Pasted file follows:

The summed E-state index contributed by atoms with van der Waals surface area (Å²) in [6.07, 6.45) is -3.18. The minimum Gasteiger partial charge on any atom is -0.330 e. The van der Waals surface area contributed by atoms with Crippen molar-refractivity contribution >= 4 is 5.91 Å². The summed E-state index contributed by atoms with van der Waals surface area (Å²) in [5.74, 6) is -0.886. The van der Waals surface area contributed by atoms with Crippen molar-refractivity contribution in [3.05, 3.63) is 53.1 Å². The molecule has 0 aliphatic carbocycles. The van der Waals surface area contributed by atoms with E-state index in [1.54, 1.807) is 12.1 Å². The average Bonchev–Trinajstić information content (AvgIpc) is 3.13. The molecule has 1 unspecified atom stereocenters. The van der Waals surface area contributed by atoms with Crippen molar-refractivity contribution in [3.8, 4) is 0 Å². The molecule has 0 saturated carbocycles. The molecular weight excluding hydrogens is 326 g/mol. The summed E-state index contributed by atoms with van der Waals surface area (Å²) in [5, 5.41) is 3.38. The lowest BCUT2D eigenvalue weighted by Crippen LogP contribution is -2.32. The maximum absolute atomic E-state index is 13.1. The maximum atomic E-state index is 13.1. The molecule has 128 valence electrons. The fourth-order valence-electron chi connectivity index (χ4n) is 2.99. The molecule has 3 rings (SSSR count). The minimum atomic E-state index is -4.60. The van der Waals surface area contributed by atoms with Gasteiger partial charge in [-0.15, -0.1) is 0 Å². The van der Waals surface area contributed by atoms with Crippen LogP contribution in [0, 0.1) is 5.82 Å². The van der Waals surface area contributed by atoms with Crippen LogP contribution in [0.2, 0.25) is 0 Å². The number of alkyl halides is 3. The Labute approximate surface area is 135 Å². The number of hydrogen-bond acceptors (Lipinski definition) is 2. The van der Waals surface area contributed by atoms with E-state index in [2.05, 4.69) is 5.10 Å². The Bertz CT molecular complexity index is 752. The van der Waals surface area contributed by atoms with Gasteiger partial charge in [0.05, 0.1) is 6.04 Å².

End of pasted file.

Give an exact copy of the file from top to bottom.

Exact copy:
The summed E-state index contributed by atoms with van der Waals surface area (Å²) in [6.07, 6.45) is -3.18. The minimum Gasteiger partial charge on any atom is -0.330 e. The van der Waals surface area contributed by atoms with Crippen molar-refractivity contribution >= 4 is 5.91 Å². The summed E-state index contributed by atoms with van der Waals surface area (Å²) in [5.74, 6) is -0.886. The van der Waals surface area contributed by atoms with Crippen molar-refractivity contribution in [3.05, 3.63) is 53.1 Å². The molecule has 0 aliphatic carbocycles. The van der Waals surface area contributed by atoms with E-state index in [1.54, 1.807) is 12.1 Å². The average Bonchev–Trinajstić information content (AvgIpc) is 3.13. The molecule has 1 unspecified atom stereocenters. The van der Waals surface area contributed by atoms with Crippen molar-refractivity contribution in [3.8, 4) is 0 Å². The molecule has 0 saturated carbocycles. The molecular weight excluding hydrogens is 326 g/mol. The summed E-state index contributed by atoms with van der Waals surface area (Å²) in [5, 5.41) is 3.38. The lowest BCUT2D eigenvalue weighted by Crippen LogP contribution is -2.32. The maximum absolute atomic E-state index is 13.1. The maximum atomic E-state index is 13.1. The molecule has 128 valence electrons. The fourth-order valence-electron chi connectivity index (χ4n) is 2.99. The molecule has 3 rings (SSSR count). The minimum atomic E-state index is -4.60. The van der Waals surface area contributed by atoms with Gasteiger partial charge in [-0.15, -0.1) is 0 Å². The van der Waals surface area contributed by atoms with Crippen LogP contribution in [0, 0.1) is 5.82 Å². The van der Waals surface area contributed by atoms with Crippen LogP contribution in [0.2, 0.25) is 0 Å². The number of alkyl halides is 3. The Labute approximate surface area is 135 Å². The number of hydrogen-bond acceptors (Lipinski definition) is 2. The van der Waals surface area contributed by atoms with E-state index in [2.05, 4.69) is 5.10 Å². The Bertz CT molecular complexity index is 752. The van der Waals surface area contributed by atoms with Gasteiger partial charge in [0.05, 0.1) is 6.04 Å².